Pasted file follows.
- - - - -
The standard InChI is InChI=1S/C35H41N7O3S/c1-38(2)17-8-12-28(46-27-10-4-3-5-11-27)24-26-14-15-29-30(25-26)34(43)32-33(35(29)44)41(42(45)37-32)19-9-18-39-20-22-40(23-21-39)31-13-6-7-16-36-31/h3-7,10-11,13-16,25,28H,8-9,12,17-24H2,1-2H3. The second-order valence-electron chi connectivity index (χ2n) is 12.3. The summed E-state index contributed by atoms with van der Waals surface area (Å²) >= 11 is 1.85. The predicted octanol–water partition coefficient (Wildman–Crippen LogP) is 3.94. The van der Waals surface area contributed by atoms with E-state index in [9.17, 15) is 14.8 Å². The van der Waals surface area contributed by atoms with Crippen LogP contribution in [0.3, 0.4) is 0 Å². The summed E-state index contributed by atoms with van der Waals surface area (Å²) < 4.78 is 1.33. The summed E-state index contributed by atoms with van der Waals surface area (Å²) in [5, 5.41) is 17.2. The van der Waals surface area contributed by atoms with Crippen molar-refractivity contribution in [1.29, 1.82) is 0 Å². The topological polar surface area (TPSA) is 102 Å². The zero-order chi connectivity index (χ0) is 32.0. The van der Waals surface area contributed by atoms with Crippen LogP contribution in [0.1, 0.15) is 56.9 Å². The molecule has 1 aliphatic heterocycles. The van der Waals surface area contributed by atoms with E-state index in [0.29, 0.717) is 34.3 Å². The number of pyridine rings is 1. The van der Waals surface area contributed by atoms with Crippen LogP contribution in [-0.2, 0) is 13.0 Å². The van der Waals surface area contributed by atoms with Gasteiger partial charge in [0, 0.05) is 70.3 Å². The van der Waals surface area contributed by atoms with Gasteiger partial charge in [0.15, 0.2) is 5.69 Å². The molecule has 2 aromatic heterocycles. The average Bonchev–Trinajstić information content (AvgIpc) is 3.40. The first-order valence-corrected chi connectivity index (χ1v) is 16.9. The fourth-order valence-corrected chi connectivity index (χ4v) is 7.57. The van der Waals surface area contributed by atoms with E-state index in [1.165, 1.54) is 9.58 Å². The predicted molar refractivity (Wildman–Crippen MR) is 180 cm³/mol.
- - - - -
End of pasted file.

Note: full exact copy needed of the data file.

The standard InChI is InChI=1S/C35H41N7O3S/c1-38(2)17-8-12-28(46-27-10-4-3-5-11-27)24-26-14-15-29-30(25-26)34(43)32-33(35(29)44)41(42(45)37-32)19-9-18-39-20-22-40(23-21-39)31-13-6-7-16-36-31/h3-7,10-11,13-16,25,28H,8-9,12,17-24H2,1-2H3. The second-order valence-electron chi connectivity index (χ2n) is 12.3. The summed E-state index contributed by atoms with van der Waals surface area (Å²) >= 11 is 1.85. The predicted octanol–water partition coefficient (Wildman–Crippen LogP) is 3.94. The van der Waals surface area contributed by atoms with E-state index in [9.17, 15) is 14.8 Å². The van der Waals surface area contributed by atoms with Crippen LogP contribution in [0.3, 0.4) is 0 Å². The summed E-state index contributed by atoms with van der Waals surface area (Å²) < 4.78 is 1.33. The summed E-state index contributed by atoms with van der Waals surface area (Å²) in [5, 5.41) is 17.2. The van der Waals surface area contributed by atoms with Crippen molar-refractivity contribution in [1.29, 1.82) is 0 Å². The topological polar surface area (TPSA) is 102 Å². The zero-order chi connectivity index (χ0) is 32.0. The van der Waals surface area contributed by atoms with Crippen LogP contribution in [0.1, 0.15) is 56.9 Å². The molecule has 1 aliphatic heterocycles. The van der Waals surface area contributed by atoms with E-state index in [0.29, 0.717) is 34.3 Å². The number of pyridine rings is 1. The van der Waals surface area contributed by atoms with Crippen LogP contribution in [-0.2, 0) is 13.0 Å². The van der Waals surface area contributed by atoms with Gasteiger partial charge in [0, 0.05) is 70.3 Å². The van der Waals surface area contributed by atoms with Gasteiger partial charge in [0.15, 0.2) is 5.69 Å². The molecule has 2 aromatic heterocycles. The average Bonchev–Trinajstić information content (AvgIpc) is 3.40. The first-order valence-corrected chi connectivity index (χ1v) is 16.9. The fourth-order valence-corrected chi connectivity index (χ4v) is 7.57. The van der Waals surface area contributed by atoms with E-state index in [1.165, 1.54) is 9.58 Å². The predicted molar refractivity (Wildman–Crippen MR) is 180 cm³/mol.